Photo By: Ironman Warehouse
30. Flip A Tire At Ironman Warehouse: In Youngstown, there is a man who is simply known as 'Dunner'. Paul 'Dunner' Dunleavy is a God-fearing, log-carrying, ageless, physical anomaly and is the co-owner of the Ironman Warehouse in downtown Youngstown. Dunner and Ironman are known for their primitive workouts which include flipping monster tires of various sizes at a non-descript warehouse basement on E. Federal Street. While many gyms and sports programs now offer these types of workouts, Dunner and his band of loyal ironmen (and women) have been doing them for years throughout the nether regions of city. Many local sports teams and even professional athletes call Ironman their home gym. And while it sounds like a pretty macho place, don't be intimated. You'll find plenty of devotees from a wide range of ability levels. Head downtown and give a good tire flip with one of Youngstown's icon fitness gurus in an icon Youngstown workout environment.

Photo By: Jimmy's Facebook
31. Grab Some Goodies At Jimmy's Italian SpecialitiesEstablished in 1974 in a garage on West Federal Street, Jimmy's Italian Specialities started out as Italian gift shop selling imported glassware and dishes. Over time, the store gradually added food. It has since grown into an award-winning specialty food retailer offering an expansive array of imported Italian groceries, homemade breads, cakes, cookies & pastries. It also has one of the largest selections of Italian deli meats and cheeses, all cut fresh to order. Jimmy's is also one of the best places for lunch in the area. In fact, their lunch crowd is so busy that their relatively new location is adding a 7,400 square-foot addition for its 40th anniversary. Stop by Jimmy's for a hot cup of coffee, a fresh sandwich and a homemade cannoli. It's an Italian trifecta that won't disappoint. Bonus: Lariccia's and Tringheses' Cornersburg Italian Specialities for more Italian goods; Santisi's Wholesale Foods on Mahoning Ave for some of the best (and most reasonably priced) local deli selections in the city; and Ghossains Bakery for the absolute best in mediterranean food in area. Double bonus recommendation: be sure to pick up some DiRusso's Hot Sausage at any local retailer in the area.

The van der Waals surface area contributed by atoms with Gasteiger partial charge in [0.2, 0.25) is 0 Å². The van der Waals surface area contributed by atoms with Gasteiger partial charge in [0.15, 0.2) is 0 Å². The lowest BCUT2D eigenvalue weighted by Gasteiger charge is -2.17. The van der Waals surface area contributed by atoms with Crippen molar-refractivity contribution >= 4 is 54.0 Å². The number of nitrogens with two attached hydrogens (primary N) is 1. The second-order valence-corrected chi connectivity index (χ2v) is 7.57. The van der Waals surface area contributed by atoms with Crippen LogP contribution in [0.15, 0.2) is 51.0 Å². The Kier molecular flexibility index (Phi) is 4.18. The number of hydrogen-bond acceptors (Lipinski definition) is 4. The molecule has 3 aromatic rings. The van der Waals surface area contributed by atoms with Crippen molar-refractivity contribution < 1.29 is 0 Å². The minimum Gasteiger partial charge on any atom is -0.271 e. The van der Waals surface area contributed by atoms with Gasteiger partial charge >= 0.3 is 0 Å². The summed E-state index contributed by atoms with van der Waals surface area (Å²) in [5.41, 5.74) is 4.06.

Photo By: Mill Creek Metroparks
32. Play A Round Of Golf At Mill Creek: If golf is your thing, Youngstown is a place to be. The area has more nationally ranked public courses in the region than any other part of country and is ranked #4 in the entire U.S. in quality. These courses were developed back in the day when steel was king, money flowed like hot metal and industrial elites sought playgrounds throughout the region. While the steel economy may have evaporated, the courses remain. The advantage of this today is that with so many courses, most are super affordable despite their superior quality. Perhaps the best course in the area is the Donald Ross-designed South Course at Mill Creek MetroParks which has been ranked by Golfweek Magazine as one of 'America's 30 Best Municipal Courses'. But there's plenty of other great courses to check out as well. Download this guide by Youngstown Live, pick a course and hit the links. Bonus recommendation: for some golf in the city itself, check out Henry Stambaugh Golf Course on the North Side.

Photo By: St. Stan's
33. Order Some Pierogies At Holy Trinity Or St. Stanislaus: This recommendation is a sensitive one because pierogie quality - like pizza or the cookie table - is a subjective yet serious topic in Youngstown. So, making a specific recommendation comes with it the possibility of the threat of violence. That being said, most will agree that Holy Trinity Ukrainian Catholic Church and St. Stanislaw's produce some of the best pierogies in the area. St. Stan's serves their pierogies Friday's between September and June while Holy Trinity serves year-round (also on Fridays). Here's a great video on Holy Trinity's process and a great series of radio stories on St. Stan's. We'll stop here with the recommendations before we get a 'Youngstown Tuneup' from a shadowy babushka-wearing figure.


Photo By: NationsWright.com